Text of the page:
Unfortunately, due to a number of circumstances, which I'll address shortly, Bernie didn't get the Democratic nomination. Which left Hillary Clinton and Donald Trump as the only two candidates with a realistic chance of becoming President of the United States. And, again, that populist -- in this case faux-populist, but still -- trend combined with that nationalistic trend to put the Swamp Thing In Chief in the Oval Office. Because people who never would have voted for Trump on the basis of his nationalistic rhetoric were willing to give him a chance on the basis of his populist promises. Well, that, and the fact that voting for him was a big middle finger to the establishment. Which is why combining these two trends is so dangerous.

So, why didn't Bernie win the primary? Well, again, there were a number of reasons. First, is name recognition. Before the 2016 primary, Bernie was a relatively unknown Senator from Vermont. Unless you were extremely well-versed in American politics, you probably had no idea who he was. Hillary Clinton, on the other hand, was a political juggernaut. Love her or hate her, everyone in America knew who she was. Former First Lady, former NY Senator, former Secretary of State, she had a long, well-known history in the political arena. And, at least in US politics, name recognition makes a big difference. A lot of people aren't all that well informed about politics, so when they vote, they just vote for the name they know.

Then there was money. Unlike Clinton, Senator Sanders didn't accept corporate or big-money donations, which meant he had a much smaller war chest when it came to campaigning. That didn't matter so much once people got to know who he is, but it did matter at the beginning of the primary.  The mainstream media compounded this problem by refusing to cover Bernie Sanders's campaign until the grassroots movement propelled him to such fame that to continue to ignore him would have been ludicrous. Even then, the mainstream political pundits did little more than disparage him. There were also some dirty tricks and, frankly, outright fraud committed by the Democratic Party leadership to help Hillary Clinton cheat her way to victory.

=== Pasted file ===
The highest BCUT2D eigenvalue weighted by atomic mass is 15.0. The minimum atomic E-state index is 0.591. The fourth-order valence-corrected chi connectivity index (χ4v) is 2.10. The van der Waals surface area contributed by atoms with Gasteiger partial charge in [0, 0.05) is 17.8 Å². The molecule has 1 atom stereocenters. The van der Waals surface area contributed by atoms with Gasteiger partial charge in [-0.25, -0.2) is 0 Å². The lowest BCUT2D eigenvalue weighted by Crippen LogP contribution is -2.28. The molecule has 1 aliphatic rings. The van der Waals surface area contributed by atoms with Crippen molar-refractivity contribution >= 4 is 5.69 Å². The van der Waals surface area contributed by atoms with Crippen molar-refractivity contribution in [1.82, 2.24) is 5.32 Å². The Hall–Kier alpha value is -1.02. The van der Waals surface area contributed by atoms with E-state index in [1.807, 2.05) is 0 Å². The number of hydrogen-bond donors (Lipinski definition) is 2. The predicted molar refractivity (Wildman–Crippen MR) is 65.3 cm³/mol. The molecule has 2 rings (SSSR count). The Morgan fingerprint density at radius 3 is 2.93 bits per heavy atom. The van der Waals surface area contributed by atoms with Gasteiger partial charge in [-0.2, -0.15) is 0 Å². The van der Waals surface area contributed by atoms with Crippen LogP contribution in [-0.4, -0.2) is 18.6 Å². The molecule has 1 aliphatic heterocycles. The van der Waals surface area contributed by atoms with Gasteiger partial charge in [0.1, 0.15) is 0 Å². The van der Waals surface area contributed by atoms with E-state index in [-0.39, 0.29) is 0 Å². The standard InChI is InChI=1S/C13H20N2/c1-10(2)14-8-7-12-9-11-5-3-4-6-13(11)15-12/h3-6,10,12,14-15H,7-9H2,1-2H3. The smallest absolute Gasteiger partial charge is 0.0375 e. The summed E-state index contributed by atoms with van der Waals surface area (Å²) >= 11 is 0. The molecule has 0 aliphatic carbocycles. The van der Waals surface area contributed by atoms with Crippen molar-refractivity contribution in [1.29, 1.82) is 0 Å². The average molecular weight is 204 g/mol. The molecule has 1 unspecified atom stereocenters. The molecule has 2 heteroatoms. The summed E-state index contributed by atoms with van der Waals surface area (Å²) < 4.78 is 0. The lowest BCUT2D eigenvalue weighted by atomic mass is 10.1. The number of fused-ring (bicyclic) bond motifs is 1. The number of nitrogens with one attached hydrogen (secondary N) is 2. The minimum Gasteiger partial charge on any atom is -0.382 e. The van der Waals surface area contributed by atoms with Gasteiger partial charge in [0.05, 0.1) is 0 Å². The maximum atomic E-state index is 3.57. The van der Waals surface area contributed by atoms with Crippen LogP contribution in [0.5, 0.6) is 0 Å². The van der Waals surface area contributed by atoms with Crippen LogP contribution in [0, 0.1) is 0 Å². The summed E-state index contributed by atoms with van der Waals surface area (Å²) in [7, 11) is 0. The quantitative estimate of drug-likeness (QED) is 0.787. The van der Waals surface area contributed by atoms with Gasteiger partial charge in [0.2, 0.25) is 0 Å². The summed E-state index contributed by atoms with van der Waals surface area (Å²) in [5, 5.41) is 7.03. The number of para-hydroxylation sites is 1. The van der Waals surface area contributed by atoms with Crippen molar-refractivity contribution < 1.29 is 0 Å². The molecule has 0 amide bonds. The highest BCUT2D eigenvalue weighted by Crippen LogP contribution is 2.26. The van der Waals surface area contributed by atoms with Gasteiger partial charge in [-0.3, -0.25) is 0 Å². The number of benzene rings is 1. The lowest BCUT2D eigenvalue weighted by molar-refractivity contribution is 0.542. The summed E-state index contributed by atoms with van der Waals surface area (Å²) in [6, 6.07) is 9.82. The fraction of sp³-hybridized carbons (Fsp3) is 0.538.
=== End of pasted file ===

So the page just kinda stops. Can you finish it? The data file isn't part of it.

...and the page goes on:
All these factors combined to make Bernie Sanders's path to the Democratic nomination virtually impossible. But, in spite of all those obstacles, he managed to win 23 states and 46% of the vote. Not bad for a man who almost no one knew about two years ago. So, how did that happen?

Well, that brings us back to those trends I mentioned, populism and nationalism. Now, Bernie is clearly not a nationalist, so he isn't riding that wave. But he is a populist. A real one. With a long track record both in and out of politics of fighting for regular people and against oppression by the powerful. And much of the American public, on one level or another, recognizes that and sees the value in it.

You see, as the title of this post implies, I think the electorate in America, and possibly in the other countries I mentioned as well, but I don't know, has been asleep. And now that giant, or that bear, or that lion, or whatever metaphor you'd like to use, is waking up. It's a slow process, and one that may reverse itself before it's over, but it's real and it's happening.

Like many animals that wake after a long hibernation, the voters of this country are a little discombobulated. We, as a group, are a bit confused, a tad disoriented, and a little clumsy as we stagger from our place of slumber. Because of this, we may stumble a bit. We may be a little slow to react. And we may be fooled into going in the wrong direction for a time. It's possible that we might even turn around and go back to sleep. It's a delicate, uncertain time. We're a nation in flux, which is a dangerous state of affairs when you're talking about a nuclear super power.